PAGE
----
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Native-Speaking English Teachers Wanted

Posted February. 03, 2006 03:04,   


Students from 19 schools in townships in Sunchang County in Jeonbuk Province don’t get the chance to speak to a native-speaking English teacher all year.

There is only one native-speaking English teacher in the county: a second generation Korean-American who has been busy teaching in six out of 25 elementary, middle and high schools in the county since last September. “We want to learn English from an American teacher, too,” students in townships say. But it seems that their dream will probably not be realized until two or three years later.

Danyang County is a remote area in Chungbuk Province with about 1,000 students in seven middle schools. But there is only one English native teacher, David Baker, a 54-year-old American teacher who has been teaching for three years, among them.

He divides the middle schools into two groups and teaches one group a semester. For students, it is not just about learning English from a native speaker, but just seeing him several times a year.

Baker can only go to three elementary schools in town out of eleven schools. Teaching 22 hours a week and circulating between schools, he is always tired.

A native English teacher allocated in Jecheon just disappeared less than six months after he started working.

Worsening English Divide Among Regions-

The Ministry of Education and Human Resources Development released a five-year plan to vitalize English education last year. The plan calls for allocating at least one native English speaker to each of the 2,850 middle schools across the country by 2010.

There are 221 native English speakers in the Korean education system. Officials of education bureaus in the field say, “It costs 35 to 45 million won annually to hire a native-speaking teacher. The government’s demand that regional education bureaus pay the entire amount actually makes it nearly impossible to hire such teachers.”

The Education Bureau of Jeonbuk Province had planned to increase the number of native English teachers from 25 to 50 this year, but actually added the cost of hiring just one more teacher to its budget.

Kim Hak-san, the vice principal of Jeonju High School, said, “While a survey says that 60 percent of students in Seoul learned English from a foreigner before the age of 10, it is hard to meet a native speaker even in a private institute in rural communities.”

“The English Divide,” meaning the gap in parent wealth that leads to gaps in children’s English ability and wealth, is being created between regions.

Native Speakers Are Concentrated in Seoul-

Native English speakers prefer the Seoul Metropolitan area, which includes Seoul, Gyeonggi and Incheon, and large cities like Busan and Jeju Island. Smaller numbers of native speakers want to teach in small- to medium-sized cities and rural communities because of inferior living conditions, including housing, and the foreignness of Korean rural culture. Rural communities in Gyeongnam, Gyeongbuk, Jeonnam, Jeonbuk and Chungbuk are some of the areas native speakers avoid.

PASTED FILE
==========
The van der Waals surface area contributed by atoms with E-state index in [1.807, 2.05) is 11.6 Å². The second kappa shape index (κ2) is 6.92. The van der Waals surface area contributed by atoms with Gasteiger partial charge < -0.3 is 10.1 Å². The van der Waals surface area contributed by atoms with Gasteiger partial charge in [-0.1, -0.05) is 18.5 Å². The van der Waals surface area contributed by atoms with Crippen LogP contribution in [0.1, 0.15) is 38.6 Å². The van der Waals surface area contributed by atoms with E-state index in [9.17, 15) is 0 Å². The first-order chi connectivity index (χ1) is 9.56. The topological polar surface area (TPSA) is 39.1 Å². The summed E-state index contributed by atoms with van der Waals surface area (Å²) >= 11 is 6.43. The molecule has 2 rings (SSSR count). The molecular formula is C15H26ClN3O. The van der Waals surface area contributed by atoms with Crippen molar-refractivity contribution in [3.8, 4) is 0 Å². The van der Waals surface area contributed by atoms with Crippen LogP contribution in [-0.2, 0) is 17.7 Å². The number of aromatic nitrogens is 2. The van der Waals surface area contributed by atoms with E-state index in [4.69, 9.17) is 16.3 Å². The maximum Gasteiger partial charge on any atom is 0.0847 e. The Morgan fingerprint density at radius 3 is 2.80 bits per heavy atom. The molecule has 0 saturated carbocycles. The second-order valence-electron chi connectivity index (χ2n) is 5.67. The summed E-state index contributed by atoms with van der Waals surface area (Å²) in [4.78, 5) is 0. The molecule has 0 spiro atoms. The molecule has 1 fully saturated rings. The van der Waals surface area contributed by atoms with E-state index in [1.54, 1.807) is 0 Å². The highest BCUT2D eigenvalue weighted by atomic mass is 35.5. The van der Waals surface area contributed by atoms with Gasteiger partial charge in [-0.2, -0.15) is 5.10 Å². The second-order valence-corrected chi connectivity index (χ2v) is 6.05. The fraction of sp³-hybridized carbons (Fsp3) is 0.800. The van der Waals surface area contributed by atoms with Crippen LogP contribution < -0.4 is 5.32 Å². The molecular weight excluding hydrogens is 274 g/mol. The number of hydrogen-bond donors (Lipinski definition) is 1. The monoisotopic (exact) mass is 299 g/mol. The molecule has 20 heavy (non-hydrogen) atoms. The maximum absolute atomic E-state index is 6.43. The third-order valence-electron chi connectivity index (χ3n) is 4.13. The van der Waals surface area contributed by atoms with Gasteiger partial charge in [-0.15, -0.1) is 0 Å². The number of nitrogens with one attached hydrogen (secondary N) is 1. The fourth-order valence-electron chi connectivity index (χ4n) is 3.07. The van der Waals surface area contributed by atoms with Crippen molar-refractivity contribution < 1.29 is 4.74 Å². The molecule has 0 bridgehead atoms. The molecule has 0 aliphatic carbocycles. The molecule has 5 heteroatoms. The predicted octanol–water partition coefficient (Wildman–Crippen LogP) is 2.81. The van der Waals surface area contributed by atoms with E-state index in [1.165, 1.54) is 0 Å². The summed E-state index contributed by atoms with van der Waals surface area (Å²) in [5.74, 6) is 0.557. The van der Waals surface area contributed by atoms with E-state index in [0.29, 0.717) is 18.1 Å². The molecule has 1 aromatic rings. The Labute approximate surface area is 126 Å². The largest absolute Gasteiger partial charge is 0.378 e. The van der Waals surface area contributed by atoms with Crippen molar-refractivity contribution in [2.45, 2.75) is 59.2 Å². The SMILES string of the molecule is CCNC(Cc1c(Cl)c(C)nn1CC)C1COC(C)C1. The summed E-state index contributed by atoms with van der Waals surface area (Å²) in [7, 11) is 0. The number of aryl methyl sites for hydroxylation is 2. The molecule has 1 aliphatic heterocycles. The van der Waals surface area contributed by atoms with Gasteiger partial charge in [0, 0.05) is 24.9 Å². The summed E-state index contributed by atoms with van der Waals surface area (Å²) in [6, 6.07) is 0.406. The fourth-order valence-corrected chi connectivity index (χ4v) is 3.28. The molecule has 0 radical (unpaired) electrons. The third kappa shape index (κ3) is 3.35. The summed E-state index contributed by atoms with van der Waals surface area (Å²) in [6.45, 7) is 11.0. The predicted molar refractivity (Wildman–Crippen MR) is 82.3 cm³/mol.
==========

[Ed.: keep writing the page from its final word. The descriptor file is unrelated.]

Most native teachers allocated to rural communities are newcomers who are visiting Korea for the first time in their lives and do not know the country well. It is very rare for them to extend their contract in the same region after working there for a year.

Choi Jae-seung, a school inspector at the Danyang education bureau in Chungbuk, said, “Native teachers try to avoid working in rural communities because there are no leisure facilities to spend time in after classes are over,” adding, “It is extremely difficult to find a teacher.”

Both Regional Authorities And the Government Should Pay Attention-

Recently, there are increasing numbers of local governments that manage “English villages,” including Gyeonggi Province, Suncheon in Jeonnam Province and Jeonju in Jeonbuk Province.

With native teachers shunning work in those areas, the Jeonnam education bureau does not participate in the allocation by the Ministry of Education and Human Resources Development. Instead, it selects well-qualified teachers from Canada by visiting it once a year.

The Jeonbuk education bureau builds a human network centering on U.S. troops living in the area or foreigners who got married to Koreans, and utilizes them in the form of volunteers. Also, it arranged to have English majors from Australian universities teach in the Jeonbuk area.

Kim Hyo-soon, a school inspector for the education bureau of Jeonbuk Province, said, “In an attempt to vitalize education in rural communities, the government should allocate native teachers in marginalized areas in English education and support the budget from the national treasury.”